Union blames truck speeding on customers


TWU claims new speed statistics are proof drivers are under financial pressure from customers

July 12, 2010

The Transport Workers Union has leapt on the release of new heavy vehicle speed statistics, claiming financial pressure is forcing truck drivers to break speed limits.

A Roads and Traffic Authority survey published in the Sydney Morning Herald today claims 37.7 percent of heavy vehicles exceeded 100km/h limits in NSW last year, an increase of more than nine percent over the last 10 years.

The NSW Injury Risk Management Research Centre told the paper crash rates are up by 25 percent due in most part to incentives and pressure to drive faster.

"The NSW Injury Risk Management Research Centre has…confirmed the industry is ‘driven by incentives and continuous pressure that require them to drive faster’," TWU National Secretary Tony Sheldon says.

He says drivers have no control over pay conditions and are forced to make ends meet by unsafe practices.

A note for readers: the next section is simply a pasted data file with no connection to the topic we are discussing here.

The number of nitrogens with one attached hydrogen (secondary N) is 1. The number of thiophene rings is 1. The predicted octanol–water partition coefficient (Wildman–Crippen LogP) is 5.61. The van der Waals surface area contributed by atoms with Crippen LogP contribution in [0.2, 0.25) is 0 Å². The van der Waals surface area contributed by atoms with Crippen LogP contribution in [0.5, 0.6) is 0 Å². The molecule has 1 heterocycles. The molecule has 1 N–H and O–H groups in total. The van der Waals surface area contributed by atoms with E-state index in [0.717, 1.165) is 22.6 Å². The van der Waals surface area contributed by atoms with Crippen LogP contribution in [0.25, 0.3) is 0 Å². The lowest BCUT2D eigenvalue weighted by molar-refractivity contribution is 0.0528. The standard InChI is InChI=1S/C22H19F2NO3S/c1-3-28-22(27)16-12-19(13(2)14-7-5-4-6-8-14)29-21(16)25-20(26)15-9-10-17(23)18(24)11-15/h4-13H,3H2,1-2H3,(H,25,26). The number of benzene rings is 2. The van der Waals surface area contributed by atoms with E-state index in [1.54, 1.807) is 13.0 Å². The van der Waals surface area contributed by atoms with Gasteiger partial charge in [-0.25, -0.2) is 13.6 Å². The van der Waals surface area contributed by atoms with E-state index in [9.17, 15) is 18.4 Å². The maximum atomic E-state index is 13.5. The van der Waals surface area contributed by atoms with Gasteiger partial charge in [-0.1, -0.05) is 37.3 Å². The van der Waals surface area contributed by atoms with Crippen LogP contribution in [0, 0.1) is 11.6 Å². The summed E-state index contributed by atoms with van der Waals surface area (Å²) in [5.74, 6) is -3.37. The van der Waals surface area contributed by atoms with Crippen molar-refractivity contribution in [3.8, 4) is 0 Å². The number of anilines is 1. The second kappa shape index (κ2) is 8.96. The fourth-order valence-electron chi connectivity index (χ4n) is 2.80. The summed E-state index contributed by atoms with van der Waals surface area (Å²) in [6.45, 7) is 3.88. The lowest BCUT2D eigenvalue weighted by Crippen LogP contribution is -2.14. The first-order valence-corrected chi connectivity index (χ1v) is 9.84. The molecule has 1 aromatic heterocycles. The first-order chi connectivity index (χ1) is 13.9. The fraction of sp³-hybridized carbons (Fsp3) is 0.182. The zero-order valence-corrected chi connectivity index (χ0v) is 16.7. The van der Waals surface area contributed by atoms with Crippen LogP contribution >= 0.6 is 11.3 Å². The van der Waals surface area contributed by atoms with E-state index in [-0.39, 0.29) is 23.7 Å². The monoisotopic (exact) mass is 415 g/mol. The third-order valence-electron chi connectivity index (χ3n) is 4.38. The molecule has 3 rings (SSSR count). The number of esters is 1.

Sheldon has repeated his call for the establishment of a federal tribunal to ensure drivers and companies are paid enough to get the job done safely.

"An independent tribunal would allow drivers and companies to come together for conciliation and to get a ruling, and if that tribunal was industry specific and includes client accountability, the outcomes would see large improvements in safety and the way the industry is run," Sheldon says.

A policy paper is due to be released soon by the Federal Government outlining how it plans to reform the pay system in the trucking industry.

The NSW branch of the TWU claims it will be released today, but a spokesperson for Industrial Relations Minister Simon Crean declined to specify a date.

The government paper is in response to the findings of a 2008 report that found a demonstrable link between low rates of pay and poor safety in the heavy vehicle industry.


You can also follow our updates by liking us on Facebook